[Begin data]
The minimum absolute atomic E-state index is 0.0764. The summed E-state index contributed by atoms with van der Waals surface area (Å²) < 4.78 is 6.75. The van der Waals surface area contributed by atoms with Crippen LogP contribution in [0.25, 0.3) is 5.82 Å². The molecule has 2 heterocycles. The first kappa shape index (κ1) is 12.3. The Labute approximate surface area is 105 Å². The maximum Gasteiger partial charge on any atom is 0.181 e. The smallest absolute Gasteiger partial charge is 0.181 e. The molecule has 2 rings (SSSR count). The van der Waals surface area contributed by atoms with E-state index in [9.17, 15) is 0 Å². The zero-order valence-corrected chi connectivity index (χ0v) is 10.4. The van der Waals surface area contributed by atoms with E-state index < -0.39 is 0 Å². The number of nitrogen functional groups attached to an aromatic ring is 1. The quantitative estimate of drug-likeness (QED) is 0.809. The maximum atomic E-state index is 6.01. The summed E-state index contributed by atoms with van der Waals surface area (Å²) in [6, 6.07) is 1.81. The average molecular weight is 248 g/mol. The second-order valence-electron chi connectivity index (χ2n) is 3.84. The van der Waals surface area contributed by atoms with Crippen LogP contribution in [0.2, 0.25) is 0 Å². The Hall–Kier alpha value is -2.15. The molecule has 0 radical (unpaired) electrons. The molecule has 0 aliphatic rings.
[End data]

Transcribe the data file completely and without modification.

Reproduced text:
The minimum absolute atomic E-state index is 0.0764. The summed E-state index contributed by atoms with van der Waals surface area (Å²) < 4.78 is 6.75. The van der Waals surface area contributed by atoms with Crippen LogP contribution in [0.25, 0.3) is 5.82 Å². The molecule has 2 heterocycles. The first kappa shape index (κ1) is 12.3. The Labute approximate surface area is 105 Å². The maximum Gasteiger partial charge on any atom is 0.181 e. The smallest absolute Gasteiger partial charge is 0.181 e. The molecule has 2 rings (SSSR count). The van der Waals surface area contributed by atoms with E-state index in [9.17, 15) is 0 Å². The zero-order valence-corrected chi connectivity index (χ0v) is 10.4. The van der Waals surface area contributed by atoms with E-state index < -0.39 is 0 Å². The number of nitrogen functional groups attached to an aromatic ring is 1. The quantitative estimate of drug-likeness (QED) is 0.809. The maximum atomic E-state index is 6.01. The summed E-state index contributed by atoms with van der Waals surface area (Å²) in [6, 6.07) is 1.81. The average molecular weight is 248 g/mol. The second-order valence-electron chi connectivity index (χ2n) is 3.84. The van der Waals surface area contributed by atoms with Crippen LogP contribution in [0.2, 0.25) is 0 Å². The Hall–Kier alpha value is -2.15. The molecule has 0 radical (unpaired) electrons. The molecule has 0 aliphatic rings.